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Nonnewaug High School's Chief News Source

NHS Chief Advocate

Nonnewaug High School's Chief News Source

NHS Chief Advocate

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Holy Poinsettias: Poinsettias Fill NHS Greenhouses in Preparation for Plant Sale

Poinsettias+on+the+rolling+benches+in+a+greenhouse+soak+up+the+sun+while+getting+ready+to+be+sold+at+the+FFA+Holiday+Plant+Sale.
Kylieann Craine
Poinsettias on the rolling benches in a greenhouse soak up the sun while getting ready to be sold at the FFA Holiday Plant Sale.

WOODBURY — As visitors walk into Nonnewaug greenhouses, their eyes will quickly be drawn to hundreds of poinsettias. 

Every winter, NHS greenhouse production students are given the task of preparing one of the best sellers for the Woodbury FFA Holiday Plant Sale: poinsettias. Beautiful, bright-colored poinsettias cover every bench.

Three hundred poinsettias are gathered from Geremia Greenhouses in Wallingford each year. Eric Birkenberger has a longtime relationship with the company and gets the poinsettias delivered to the school yearly. While NHS’ longstanding relationship with this distributor is vital to NHS plant sale, there are certain variables that also impact the aesthetics of these plants. 

Eric Birkenberger takes care of a white poinsettia. (Kylieann Craine)

“We are keeping an eye on water and temperature,” said Birkenberger. “There is a lot of waterborne disease, so it’s really important that the kids don’t mess up with the watering.”  

Although NHS students do their best to monitor water and temperature, these plants do arrive to campus pre-finished, so students will be in school in time to take care of them and assure that they are ready for market. The growing process for the poinsettias started in August, meaning students would not be in school to take care of them.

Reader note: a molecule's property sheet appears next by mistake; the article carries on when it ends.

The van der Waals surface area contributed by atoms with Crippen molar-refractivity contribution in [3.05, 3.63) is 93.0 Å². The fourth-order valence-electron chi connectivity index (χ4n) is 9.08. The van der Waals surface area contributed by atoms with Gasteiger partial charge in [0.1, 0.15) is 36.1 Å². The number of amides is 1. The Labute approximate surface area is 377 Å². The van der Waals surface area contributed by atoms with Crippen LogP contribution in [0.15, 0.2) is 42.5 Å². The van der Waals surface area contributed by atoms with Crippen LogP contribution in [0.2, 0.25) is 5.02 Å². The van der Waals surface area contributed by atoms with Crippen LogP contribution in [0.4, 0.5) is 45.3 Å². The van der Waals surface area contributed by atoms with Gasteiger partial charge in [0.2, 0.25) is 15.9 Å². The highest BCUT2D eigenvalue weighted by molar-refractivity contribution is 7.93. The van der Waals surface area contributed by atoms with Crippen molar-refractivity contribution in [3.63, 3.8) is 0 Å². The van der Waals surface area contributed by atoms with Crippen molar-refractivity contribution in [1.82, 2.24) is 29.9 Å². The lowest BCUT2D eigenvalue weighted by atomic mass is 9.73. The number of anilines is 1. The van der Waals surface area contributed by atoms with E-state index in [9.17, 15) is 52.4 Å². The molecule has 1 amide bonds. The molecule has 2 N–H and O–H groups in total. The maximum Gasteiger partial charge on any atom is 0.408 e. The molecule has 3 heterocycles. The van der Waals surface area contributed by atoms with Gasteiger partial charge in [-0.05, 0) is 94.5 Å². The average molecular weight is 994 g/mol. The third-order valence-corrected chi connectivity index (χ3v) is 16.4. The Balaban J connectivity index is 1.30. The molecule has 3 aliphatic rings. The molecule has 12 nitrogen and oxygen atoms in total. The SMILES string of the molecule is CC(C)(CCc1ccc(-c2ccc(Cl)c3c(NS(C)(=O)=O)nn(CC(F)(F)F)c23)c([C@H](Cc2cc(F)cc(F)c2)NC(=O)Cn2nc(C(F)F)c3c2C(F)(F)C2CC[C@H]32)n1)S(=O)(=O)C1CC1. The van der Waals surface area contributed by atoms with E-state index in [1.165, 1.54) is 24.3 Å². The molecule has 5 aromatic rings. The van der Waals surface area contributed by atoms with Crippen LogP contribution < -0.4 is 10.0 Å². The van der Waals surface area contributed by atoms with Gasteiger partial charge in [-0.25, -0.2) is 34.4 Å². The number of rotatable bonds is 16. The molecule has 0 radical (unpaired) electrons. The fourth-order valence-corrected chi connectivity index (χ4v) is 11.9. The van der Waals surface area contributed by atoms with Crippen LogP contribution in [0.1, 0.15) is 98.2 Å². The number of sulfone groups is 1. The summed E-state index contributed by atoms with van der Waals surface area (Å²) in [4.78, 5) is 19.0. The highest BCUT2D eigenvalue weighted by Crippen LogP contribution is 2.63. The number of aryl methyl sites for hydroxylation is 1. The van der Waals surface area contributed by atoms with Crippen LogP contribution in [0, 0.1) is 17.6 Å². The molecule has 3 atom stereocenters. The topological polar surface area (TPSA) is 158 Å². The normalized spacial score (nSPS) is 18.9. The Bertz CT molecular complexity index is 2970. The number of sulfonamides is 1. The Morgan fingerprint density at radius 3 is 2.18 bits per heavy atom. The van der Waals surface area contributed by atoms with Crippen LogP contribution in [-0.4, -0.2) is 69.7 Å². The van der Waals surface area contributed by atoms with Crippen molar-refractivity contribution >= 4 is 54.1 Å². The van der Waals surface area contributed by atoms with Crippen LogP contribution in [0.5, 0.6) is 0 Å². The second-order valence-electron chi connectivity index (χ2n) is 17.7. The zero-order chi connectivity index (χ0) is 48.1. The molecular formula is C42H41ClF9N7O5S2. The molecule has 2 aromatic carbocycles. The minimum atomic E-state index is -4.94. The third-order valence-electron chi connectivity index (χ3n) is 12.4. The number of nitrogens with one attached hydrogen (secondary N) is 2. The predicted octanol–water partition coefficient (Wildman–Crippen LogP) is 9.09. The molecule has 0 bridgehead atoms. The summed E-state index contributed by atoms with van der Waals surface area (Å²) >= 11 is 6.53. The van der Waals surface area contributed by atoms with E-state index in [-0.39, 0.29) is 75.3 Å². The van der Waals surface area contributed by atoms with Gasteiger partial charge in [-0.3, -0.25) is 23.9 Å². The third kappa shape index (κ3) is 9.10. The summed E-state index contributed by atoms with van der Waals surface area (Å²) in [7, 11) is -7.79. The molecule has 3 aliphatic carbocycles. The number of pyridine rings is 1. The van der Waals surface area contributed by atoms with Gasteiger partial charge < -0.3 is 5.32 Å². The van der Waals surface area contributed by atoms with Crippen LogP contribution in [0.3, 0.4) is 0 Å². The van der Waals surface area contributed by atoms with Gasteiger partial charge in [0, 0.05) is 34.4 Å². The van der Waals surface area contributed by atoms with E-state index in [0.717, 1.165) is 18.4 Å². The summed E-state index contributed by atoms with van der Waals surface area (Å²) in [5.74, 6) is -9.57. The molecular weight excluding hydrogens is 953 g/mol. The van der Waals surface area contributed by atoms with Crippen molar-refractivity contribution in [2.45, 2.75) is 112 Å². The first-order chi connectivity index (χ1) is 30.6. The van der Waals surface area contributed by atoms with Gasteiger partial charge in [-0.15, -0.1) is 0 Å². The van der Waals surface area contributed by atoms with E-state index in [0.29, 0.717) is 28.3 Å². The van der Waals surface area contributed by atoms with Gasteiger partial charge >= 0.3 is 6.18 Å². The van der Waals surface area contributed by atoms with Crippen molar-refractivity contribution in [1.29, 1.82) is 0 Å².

Poinsettias are a seasonal plant and are mostly sold during the Christmas season for their bright red coloring and their shaping of a star. Poinsettias are photoperiodic and require different amounts of light and dark to change the color. Because students aren’t on campus at the right times, they would not be able to monitor the amounts of light the plant receives to create the desired color.

All three greenhouses have at least 60 poinsettias, and every single one is taken care of by the greenhouse students during their class periods. The students have done worksheets and research on how to take care of poinsettias before taking care of them on their own. The students use a method of water with Edmunds Flood benches, which function as a filter system that makes sure each plant gets an equal amount of water and fertilizer.   

“We use a fertilizer and the Edmunds Flood benches so they are all watered equally with an equal amount of fertilizer,” explained senior greenhouse student Juliann Noyd. “The ones that aren’t on the Edmunds Flood we use just hose water and we use a pump to incorporate fertilizer into that water.” 

The students make sure the plants are strong, healthy and looking good for the Dec. 2 plant sale. There will be a variety of plants, wreaths, and poinsettias.   

“When it’s closer to the plant sale we have a preorder sale online,” said Birkenberger. “People can also get them the day of the plant sale. We have foil to put with the plants. Customers get care tags so they know how to take care of them. I heard a lot of comments that the customers like poinsettias and they last a long time, so I think the kids here do a good job.¨ 

All the wreaths are made by students in all agriculture classes, as well as alumni and staff; plants are prepared by students in their greenhouse classes. The sale itself is set up at the school with student volunteers. 

¨We have [poinsettias] until Dec. 2, and they better be out of there by then,” said Alexa Sweeney, a junior greenhouse student, who expects a great crop of plants and a large turnout. “You should all show up.”

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About the Contributor
Kylieann Craine is a senior and a first-year reporter for the NHS Chief Advocate. She is part of the Woodbury FFA program. Kylieann likes to write about hot topics. Outside of the classroom, Kylieann works with art and creative writing. She has two cats and a dog, and she works with plants.
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